Was that because you’re a smooth talker, or that she loved Shadowboxer, or what? What do you think tipped the scales there?

Lee Daniels: I guess I’m a smooth talker with a lot of passion. I don’t know. I mean, I read that I’m a smooth talker! I think that people find charm either full of shit, or you’re completely embraced. And I guess I have something that they say I do, called charm. And whatever the hell that’s supposed to mean, it’s guided me through many a set, and made many a movie. I don’t know what that means; all I know is I’m trying to become a better man and become a better filmmaker each film I make.

Casting, obviously, was crucial. How did you know Mo’Nique was the actress to play Mary?

Lee Daniels: She’s my best friend. Well, she’s one of my best friends. I mean, Lenny’s my best friend, Mariah’s a really good friend ... they’re my buddies. I like working with buddies because I know that they got my back.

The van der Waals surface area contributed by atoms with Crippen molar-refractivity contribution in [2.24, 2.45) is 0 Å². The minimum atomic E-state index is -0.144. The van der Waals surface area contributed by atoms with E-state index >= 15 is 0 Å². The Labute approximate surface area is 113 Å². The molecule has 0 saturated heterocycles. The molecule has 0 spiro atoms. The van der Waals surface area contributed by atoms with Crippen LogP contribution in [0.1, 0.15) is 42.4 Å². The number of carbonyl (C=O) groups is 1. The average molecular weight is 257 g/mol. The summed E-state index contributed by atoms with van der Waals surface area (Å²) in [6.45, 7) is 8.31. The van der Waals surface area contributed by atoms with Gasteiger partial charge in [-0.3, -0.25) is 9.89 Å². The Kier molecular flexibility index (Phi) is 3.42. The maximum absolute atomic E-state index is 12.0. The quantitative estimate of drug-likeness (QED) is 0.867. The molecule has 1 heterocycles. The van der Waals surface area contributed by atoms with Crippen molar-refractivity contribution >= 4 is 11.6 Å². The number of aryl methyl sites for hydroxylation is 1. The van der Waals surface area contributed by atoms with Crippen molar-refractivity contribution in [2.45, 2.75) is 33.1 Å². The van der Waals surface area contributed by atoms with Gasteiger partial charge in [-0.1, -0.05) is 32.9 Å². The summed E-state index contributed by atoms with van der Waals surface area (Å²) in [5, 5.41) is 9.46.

You auditioned more than 400 girls for the role of Precious. What did Gabby have that the others didn’t?

Lee Daniels: She talked like a white girl after her audition. I’m always looking for truth in my movies — I’m looking for grit and honesty in this world. And so while looking for Precious I was really looking for an authentic Precious. And we had some great ones.

But then Gabby came in. And she jumped out of the character and started talking like herself — which is like this white girl from the Valley — I realized that if I had used one of these authentic, so called Preciouses, that I would have been exploiting this girl. That I would have been taking advantage of her, and she would not be able to articulate this journey the way Gabby has done.

You got Mariah Carey to work without makeup. She’s virtually unrecognizable. Was that a hard sell to her?